FIG. 3 is an electrical block diagram.

The controller 7 is constituted by a microprocessor. The rechargeable battery 36 shown in FIG. 3 is connected to the controller 7 and other electrically driven parts. The electrical connection state of the rechargeable battery 36 and the other electrically driven parts is not shown, to keep FIG. 3 from being too complicated.

A central processing unit 37 is provided inside the controller 7. The central processing unit 37 performs operational control over the various blocks shown in FIG. 3. A program that performs this operational control is written into a ROM 38. An orientation detecting section 39, a piston movement distance sensor 40, and a motor rotation controller 41 are connected to the central processing unit 37.

An orientation determination section 39a and the acceleration sensor 8 are connected to the orientation detecting section 39. The orientation sensing result from the acceleration sensor 8 is converted into information for determining the orientation at the orientation determination section 39a. The orientation determination section 39a performs various kinds of operational control according to the orientation, such as using the orientation information obtained from the orientation detecting section 39 to compare the inclination sensed by the acceleration sensor 8 with a preset value, determine whether or not to drive the piston drive motor 10, and so forth.

The piston movement distance detector 40 is connected to the encoder 26. The encoder 26 is attached to the piston drive motor 10, and the movement distance of the piston 5 is detected by detecting the rotation of the piston drive motor 10.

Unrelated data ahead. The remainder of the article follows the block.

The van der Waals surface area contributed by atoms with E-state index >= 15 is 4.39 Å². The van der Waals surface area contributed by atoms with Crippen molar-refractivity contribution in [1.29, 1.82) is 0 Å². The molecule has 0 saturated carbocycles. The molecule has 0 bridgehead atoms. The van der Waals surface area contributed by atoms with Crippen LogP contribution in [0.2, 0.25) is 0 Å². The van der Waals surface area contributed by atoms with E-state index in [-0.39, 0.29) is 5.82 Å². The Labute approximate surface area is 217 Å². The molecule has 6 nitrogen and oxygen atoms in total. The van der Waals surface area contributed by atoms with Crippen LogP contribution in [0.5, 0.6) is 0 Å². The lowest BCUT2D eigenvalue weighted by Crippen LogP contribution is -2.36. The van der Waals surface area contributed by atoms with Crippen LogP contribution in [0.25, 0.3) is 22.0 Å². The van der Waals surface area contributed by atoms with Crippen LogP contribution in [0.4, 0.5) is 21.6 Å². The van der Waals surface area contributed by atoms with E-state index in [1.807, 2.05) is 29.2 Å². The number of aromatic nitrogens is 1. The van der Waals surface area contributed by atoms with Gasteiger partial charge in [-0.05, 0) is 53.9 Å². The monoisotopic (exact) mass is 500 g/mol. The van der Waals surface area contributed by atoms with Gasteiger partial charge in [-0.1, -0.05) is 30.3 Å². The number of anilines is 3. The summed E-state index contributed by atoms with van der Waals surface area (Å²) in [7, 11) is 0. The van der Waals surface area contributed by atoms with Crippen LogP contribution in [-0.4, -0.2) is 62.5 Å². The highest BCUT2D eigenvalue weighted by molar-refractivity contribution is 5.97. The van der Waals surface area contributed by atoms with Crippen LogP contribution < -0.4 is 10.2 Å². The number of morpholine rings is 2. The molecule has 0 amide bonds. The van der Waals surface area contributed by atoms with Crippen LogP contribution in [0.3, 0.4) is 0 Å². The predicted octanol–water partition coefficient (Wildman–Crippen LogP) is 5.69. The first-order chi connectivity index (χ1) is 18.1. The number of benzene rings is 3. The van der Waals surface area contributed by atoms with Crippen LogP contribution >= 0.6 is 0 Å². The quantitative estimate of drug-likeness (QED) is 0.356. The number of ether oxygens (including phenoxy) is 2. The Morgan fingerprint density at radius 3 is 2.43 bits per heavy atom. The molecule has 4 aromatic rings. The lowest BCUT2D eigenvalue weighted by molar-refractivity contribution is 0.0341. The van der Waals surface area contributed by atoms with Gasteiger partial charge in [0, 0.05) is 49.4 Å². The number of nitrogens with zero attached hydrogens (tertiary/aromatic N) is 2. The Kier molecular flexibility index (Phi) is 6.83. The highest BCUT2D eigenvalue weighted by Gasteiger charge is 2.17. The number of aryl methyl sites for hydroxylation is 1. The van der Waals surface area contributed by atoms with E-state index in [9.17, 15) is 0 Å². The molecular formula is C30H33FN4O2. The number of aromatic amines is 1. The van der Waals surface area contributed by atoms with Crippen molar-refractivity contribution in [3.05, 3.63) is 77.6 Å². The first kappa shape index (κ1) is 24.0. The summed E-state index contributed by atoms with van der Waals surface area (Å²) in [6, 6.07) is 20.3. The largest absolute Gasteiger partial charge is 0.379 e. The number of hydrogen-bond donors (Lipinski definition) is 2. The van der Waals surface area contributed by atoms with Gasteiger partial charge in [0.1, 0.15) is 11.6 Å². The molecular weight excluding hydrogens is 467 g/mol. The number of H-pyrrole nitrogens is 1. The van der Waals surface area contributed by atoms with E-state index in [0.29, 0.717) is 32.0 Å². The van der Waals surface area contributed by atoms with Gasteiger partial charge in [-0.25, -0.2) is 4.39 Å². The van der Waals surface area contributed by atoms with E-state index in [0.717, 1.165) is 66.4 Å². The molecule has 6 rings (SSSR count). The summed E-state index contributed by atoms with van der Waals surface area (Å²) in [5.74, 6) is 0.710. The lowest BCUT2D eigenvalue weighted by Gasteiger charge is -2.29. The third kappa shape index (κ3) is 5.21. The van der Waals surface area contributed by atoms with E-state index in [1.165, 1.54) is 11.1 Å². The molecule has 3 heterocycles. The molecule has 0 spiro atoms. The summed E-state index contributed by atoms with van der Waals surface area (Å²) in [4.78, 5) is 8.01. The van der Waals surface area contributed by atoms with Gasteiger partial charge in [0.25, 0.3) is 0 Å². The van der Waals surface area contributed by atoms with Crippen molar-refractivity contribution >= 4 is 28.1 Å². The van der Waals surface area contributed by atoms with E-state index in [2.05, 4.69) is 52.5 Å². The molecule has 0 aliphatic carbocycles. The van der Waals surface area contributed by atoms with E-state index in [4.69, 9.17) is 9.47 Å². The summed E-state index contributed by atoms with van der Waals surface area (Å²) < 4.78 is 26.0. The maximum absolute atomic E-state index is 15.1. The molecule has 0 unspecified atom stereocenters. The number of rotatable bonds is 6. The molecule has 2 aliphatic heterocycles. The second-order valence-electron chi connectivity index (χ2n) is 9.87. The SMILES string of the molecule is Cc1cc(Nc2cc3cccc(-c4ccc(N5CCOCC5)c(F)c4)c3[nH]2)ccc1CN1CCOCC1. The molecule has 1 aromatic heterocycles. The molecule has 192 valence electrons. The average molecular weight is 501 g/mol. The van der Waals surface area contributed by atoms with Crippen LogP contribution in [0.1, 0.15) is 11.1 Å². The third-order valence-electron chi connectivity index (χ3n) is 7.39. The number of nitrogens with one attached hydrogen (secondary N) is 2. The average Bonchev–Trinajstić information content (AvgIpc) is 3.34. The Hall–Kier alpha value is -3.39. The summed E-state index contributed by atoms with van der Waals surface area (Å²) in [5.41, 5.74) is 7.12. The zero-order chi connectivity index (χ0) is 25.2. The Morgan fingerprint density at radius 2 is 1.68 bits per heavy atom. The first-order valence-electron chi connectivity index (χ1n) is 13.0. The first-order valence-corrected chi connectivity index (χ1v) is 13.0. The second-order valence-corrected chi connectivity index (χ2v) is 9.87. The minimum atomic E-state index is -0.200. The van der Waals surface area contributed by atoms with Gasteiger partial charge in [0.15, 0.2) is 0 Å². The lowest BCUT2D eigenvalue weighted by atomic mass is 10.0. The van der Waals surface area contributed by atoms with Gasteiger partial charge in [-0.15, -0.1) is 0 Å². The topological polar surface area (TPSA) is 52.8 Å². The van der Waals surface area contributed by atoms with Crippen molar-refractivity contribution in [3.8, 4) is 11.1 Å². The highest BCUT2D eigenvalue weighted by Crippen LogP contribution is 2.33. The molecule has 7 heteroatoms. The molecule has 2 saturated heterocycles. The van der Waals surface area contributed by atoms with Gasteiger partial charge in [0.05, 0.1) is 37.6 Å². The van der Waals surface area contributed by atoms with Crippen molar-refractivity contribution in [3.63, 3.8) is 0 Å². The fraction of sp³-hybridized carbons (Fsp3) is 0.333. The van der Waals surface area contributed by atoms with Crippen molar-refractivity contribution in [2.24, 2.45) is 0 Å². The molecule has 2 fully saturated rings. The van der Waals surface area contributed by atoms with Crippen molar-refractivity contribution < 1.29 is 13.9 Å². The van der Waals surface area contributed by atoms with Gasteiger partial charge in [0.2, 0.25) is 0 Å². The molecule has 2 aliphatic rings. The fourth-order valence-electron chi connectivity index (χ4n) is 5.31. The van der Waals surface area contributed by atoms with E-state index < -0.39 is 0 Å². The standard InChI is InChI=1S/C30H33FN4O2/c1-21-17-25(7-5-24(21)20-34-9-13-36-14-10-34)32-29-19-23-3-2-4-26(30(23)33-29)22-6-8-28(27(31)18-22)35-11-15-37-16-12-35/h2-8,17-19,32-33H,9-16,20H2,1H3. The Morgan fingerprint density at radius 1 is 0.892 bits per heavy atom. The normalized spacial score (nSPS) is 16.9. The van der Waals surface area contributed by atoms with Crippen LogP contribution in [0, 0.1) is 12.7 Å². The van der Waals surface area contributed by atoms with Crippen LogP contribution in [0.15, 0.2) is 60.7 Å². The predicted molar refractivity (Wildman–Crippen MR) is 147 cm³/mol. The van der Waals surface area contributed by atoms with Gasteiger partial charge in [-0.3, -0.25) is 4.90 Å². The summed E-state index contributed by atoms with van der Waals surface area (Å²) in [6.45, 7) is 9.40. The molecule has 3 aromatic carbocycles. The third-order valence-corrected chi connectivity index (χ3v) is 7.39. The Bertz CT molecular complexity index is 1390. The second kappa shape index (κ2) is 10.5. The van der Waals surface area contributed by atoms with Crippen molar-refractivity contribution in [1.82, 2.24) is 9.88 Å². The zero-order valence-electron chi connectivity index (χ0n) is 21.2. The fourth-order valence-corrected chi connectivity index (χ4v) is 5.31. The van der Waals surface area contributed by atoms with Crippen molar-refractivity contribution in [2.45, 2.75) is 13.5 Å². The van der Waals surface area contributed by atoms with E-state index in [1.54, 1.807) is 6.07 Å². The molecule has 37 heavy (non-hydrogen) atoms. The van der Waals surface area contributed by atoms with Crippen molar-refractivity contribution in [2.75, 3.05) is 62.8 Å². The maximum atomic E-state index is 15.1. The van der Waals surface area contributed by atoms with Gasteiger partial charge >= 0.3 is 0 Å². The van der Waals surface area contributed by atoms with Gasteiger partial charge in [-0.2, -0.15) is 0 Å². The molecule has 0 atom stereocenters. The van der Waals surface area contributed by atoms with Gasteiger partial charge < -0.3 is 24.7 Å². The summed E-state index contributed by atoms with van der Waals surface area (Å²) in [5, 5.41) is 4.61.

The motor rotation controller 41 is connected to a motor drive circuit 42. The motor rotation controller 41 is configured such that when the value detected by the piston movement distance detector 40 reaches a preset value, the motor drive circuit 42 is controlled to change the movement speed of the piston 5.

The piston drive motor 10 and the needle insertion and retraction drive motor 12 are connected to the motor drive circuit 42. The motor drive circuit 42 is connected to an over-current detection circuit 43.

The motor drive circuit 42 is controlled by the motor rotation controller 41, and drives the piston drive motor 10 and the needle insertion and retraction drive motor 12.

The over-current detection circuit 43 is a circuit that detects the amount of current from the motor drive circuit 42, and detects malfunction of the motors.

The controller 7 is also connected to a buzzer 44 for issuing a caution and to a vibrator 45 that gives notification by vibrating, so as to alert the user to the usage status of the pharmaceutical injection device.

The controller 7 is also connected to the display section 35, which displays cautions and information for operating the pharmaceutical injection device, and to a memory 46 for recording various kinds of data.

The operation with the above configuration will now be described through reference to the operational flowchart shown in FIG. 4.

First, as shown in S1, the dissolution button 32 is pressed (see FIG. 1).